PROMPTED BY FACEBOOK APPEAL: SAMAREÑOS HIRE BUS TO BRING GOODS TO THEIR HOMETOWN

ALSO: 500,000 IN WESTERN VISAYAS REMAIN IN EVACUATION CENTERS

The number of fatalities in Western Visayas rose to 233—162 in Iloilo, 50 in Capiz, 11 in Aklan and 10 in Antique, according to reports of provincial disaster risk reduction and management offices. At least 1,270 were injured and 15 missing. Convocar said most of the injuries were puncture wounds from nails and debris.

ALSO: TAMING YOLANDA'S FURY

But, drawing from his experience as Dick Gordon, administrator of the Subic Metropolitan Authority, he feels that with every agency — government and private – and individuals from outside of the province, and the survivors, cooperating with one another, the affected areas will be rehabilitated. “Magtulungan tayo, bumangon tayo kagaya noong mga panahon na kami tinamaan ng Pinatubo,” he said.


Prompted by Facebook: Smarenos hire bus to bring goods to townmates

TACLOBAN CITY, NOVEMBER 15, 2013 (INQUIRER) By Julie M. Aurelio - It started out as an online appeal on Facebook on Wednesday night for passengers wanting to go home to their families to Balangiga, Eastern Samar, which was ravaged by Supertyphoon “Yolanda” (Haiyan) last week.
 


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PHOTO BY JULIE AURELIO/INQUIRER

Overnight, over 40 people from all over Metro Manila and nearby provinces converged at a police camp in Quezon City, but with an added mission — to bring relief goods bought with their own money to their townmates.

Braving the morning sun, the passengers — with boxes of personal donations and even water in hand — patiently waited for their companions to arrive so that they could begin their journey home.

Inside the no-aircon passenger bus, boxes of noodles, canned food, and other relief goods made it difficult for one to walk.

The impromptu mission even managed to come up with 20 cavans of rice and five gallons of mineral water – all from the passengers’ pockets.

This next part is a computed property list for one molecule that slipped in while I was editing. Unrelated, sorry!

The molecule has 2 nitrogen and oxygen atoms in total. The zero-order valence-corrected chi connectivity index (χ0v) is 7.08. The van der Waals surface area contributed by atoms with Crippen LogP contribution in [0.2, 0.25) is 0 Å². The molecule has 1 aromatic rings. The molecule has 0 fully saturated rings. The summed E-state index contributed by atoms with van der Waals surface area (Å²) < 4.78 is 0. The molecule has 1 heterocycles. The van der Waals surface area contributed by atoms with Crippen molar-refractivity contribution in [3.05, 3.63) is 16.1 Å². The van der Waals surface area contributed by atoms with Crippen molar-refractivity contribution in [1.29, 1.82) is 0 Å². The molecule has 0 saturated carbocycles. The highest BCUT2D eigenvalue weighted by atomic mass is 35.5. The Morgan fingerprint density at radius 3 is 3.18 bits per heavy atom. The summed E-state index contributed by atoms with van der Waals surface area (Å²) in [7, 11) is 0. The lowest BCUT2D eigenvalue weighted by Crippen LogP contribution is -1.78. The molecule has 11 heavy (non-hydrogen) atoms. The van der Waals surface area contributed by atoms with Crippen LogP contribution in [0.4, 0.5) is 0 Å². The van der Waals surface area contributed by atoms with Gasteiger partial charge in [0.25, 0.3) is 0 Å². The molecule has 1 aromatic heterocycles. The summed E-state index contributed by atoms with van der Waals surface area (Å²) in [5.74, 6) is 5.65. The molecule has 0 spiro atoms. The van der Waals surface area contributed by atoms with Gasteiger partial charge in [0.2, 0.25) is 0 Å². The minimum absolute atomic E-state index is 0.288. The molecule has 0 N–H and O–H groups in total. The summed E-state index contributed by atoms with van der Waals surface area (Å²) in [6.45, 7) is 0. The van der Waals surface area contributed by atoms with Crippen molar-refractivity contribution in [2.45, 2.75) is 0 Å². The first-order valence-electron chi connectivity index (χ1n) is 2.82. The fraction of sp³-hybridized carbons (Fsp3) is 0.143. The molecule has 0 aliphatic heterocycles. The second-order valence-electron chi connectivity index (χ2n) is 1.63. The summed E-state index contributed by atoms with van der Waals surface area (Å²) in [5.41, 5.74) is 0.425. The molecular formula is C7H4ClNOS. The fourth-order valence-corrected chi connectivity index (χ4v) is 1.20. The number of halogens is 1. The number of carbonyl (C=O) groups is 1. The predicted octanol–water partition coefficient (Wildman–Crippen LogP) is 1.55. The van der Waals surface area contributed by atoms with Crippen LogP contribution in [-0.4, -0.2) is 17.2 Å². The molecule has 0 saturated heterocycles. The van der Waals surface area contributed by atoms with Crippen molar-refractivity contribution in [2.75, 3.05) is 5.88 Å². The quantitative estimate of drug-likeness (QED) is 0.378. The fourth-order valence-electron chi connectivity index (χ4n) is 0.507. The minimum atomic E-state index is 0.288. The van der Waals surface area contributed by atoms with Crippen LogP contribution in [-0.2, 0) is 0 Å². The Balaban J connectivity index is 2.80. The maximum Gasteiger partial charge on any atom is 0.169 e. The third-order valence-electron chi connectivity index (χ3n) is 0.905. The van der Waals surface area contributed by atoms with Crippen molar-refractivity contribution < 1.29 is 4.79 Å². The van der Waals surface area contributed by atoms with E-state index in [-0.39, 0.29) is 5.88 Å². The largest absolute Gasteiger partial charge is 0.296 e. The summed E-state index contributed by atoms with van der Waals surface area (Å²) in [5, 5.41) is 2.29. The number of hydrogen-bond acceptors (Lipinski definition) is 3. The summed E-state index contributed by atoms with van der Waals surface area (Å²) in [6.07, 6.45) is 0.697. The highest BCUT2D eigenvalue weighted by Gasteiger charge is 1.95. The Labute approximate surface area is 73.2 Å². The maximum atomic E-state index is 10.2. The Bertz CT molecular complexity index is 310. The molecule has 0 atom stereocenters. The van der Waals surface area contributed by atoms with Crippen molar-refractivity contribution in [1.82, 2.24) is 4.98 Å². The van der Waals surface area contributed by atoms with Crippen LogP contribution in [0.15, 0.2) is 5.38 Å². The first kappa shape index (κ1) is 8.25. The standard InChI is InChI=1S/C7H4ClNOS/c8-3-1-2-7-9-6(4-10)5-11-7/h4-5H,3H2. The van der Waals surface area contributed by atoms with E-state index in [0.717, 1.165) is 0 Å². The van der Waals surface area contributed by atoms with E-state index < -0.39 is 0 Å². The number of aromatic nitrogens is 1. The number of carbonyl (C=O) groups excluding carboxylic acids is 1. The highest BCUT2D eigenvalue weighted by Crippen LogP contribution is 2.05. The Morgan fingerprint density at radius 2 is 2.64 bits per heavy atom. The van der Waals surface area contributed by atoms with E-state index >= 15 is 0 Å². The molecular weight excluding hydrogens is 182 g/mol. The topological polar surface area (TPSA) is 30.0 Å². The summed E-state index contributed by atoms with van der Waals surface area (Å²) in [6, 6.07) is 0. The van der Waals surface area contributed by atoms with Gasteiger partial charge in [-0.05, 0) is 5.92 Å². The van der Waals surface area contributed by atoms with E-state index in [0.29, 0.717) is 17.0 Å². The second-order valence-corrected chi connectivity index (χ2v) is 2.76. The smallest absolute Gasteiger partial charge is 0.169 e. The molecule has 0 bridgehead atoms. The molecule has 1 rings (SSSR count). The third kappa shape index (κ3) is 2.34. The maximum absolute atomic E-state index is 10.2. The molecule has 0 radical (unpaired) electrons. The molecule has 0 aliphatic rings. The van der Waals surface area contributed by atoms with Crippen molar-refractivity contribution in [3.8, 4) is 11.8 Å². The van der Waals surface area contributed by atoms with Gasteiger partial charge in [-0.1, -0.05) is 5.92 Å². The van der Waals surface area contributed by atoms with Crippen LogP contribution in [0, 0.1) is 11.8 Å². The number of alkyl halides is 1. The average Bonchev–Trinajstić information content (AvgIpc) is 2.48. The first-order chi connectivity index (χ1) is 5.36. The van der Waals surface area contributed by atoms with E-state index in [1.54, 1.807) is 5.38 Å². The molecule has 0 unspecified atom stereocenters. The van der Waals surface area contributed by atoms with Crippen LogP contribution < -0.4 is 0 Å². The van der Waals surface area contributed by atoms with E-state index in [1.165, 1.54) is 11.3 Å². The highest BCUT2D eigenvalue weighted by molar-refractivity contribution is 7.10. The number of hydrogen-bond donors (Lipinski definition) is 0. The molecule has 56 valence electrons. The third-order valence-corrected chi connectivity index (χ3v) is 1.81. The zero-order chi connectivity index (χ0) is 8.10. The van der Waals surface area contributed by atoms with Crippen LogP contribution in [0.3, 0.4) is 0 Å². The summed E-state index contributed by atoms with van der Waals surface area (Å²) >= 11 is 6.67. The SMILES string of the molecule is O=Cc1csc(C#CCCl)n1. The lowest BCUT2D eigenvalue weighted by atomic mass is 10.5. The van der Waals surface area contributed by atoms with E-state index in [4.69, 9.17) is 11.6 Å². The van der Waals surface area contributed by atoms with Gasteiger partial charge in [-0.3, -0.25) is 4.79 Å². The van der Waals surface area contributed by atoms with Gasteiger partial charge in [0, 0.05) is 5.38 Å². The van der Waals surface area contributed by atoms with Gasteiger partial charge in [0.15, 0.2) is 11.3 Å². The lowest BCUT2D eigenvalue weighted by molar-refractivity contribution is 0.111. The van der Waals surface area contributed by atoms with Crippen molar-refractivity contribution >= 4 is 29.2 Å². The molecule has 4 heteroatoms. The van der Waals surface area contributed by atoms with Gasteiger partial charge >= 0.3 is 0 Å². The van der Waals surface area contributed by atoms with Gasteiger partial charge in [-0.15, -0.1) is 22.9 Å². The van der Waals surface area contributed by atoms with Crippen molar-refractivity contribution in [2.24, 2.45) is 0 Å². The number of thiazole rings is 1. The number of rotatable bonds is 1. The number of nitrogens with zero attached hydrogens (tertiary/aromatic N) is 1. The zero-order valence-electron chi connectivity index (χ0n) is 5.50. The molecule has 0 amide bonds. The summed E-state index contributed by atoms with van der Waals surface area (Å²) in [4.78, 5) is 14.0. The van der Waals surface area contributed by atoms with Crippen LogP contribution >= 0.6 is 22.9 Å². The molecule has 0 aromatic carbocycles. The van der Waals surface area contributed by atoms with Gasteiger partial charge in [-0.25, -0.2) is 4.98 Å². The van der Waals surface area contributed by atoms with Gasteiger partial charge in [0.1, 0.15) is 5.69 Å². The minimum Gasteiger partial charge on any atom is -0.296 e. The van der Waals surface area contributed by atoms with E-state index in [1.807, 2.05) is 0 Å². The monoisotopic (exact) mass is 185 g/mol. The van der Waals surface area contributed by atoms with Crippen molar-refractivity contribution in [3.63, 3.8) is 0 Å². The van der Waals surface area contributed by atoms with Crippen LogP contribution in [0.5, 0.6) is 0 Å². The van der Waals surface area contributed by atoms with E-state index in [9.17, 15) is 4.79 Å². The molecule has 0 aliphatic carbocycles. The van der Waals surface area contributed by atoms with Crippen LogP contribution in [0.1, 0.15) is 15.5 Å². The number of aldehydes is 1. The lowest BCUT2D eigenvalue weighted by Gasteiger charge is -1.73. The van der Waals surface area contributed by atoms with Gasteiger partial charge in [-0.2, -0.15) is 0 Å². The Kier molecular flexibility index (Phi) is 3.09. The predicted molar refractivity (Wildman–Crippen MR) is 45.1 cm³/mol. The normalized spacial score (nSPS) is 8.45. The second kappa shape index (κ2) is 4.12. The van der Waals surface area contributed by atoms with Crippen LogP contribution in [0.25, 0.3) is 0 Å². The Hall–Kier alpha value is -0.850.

“We will fight to the teeth to get these goods home to our families,” boldly said Gemma Balmaceda, the “organizer” of the impromptu mission.

A civilian employee of the Quezon City Police District’s Traffic Enforcement Unit in Camp Karingal, Balmaceda has been worried sick about her mother Estrella.

Since the typhoon struck last week, she has not heard from her mother, who lives in the town famous for the Balangiga massacre.

Balmaceda initially wanted to hitch a ride with the government’s C-130 planes, but there were too many passengers.

This prompted her to approach her boss, Senior Inspector Erlito Renegin, for help.

“I asked him, ‘Sir, maybe you can help me in getting a passenger bus. I just want to get home and check on my mother,” Balmaceda said.

Renegin, who heads the TEU’s Traffic Sector 3 based in Camp Karingal, decided to hire a bus to ferry the passengers to Balangiga so they could get home to their loved ones.

“They are having a hard time getting a ride at the station because there are too many people wanting to go home to the province. So I hired a bus for them. They will still be paying the regular fare,” Renegin said.

He also urged bus companies to help out in this time of need: “They should be of service at this crucial time. Everyone should help others.”

This was the same reason why Balmaceda and the other passengers decided to pull their resources and gather relief goods for their town.

“Sadly, the relief missions from the government and other private groups will barely reach our town. So we have to do it ourselves,” she said.

On Wednesday, she posted a message on Facebook, saying she would hire a bus to go home to Balangiga. Overnight, her wall was flooded with questions from acquaintances like the time, meeting place, and the fare rate.

She initially wanted to get 50 passengers for the trip, but as of Thursday morning, more than 40 had confirmed their intent to join the journey home.

Some of the passengers are from Novaliches, Las Piñas, Taguig, and even Bulacan and Batangas —all hailing from Balangiga and wanting to check up on their loved ones.

The day-long trip costs each passenger P1,300. Balmaceda plans to stay for three to four days before coming back to Metro Manila.

“We plan to use the same bus in going back here. Only adults will be making the trip, we made sure there are no kids,” she said.

Most of the passengers had separate provisions for their loved ones, and relief goods for their townmates.

“We are determined to get home alive and bring this personal aid, not just to our families but to our townmates. In times like this, everyone is practically family,” Balmaceda added.

Western Visayas: 500,000 remain in evacuation centers By Nestor P. Burgos Jr. Inquirer Visayas 1:58 am | Thursday, November 14th, 2013


PREPARING: Hot meals would be ready for evacuation centers. PRC Cebu’s regional warehouse was piled high with 2,000 tins of read-to-eat food, 4,000 blankets, 4000 plastic mats, 2,000 hygiene kits, 2,000 jerry cans, 10 units of health emergency tents and thousands of food and non-food items, purchased from the support sent by the International Committee of the Red Cross.

ILOILO CITY—As national attention focused on the devastation in Tacloban City brought by Supertyphoon “Yolanda,” more than half a million persons remain in evacuation centers in Western Visayas, desperately needing food, water and shelter.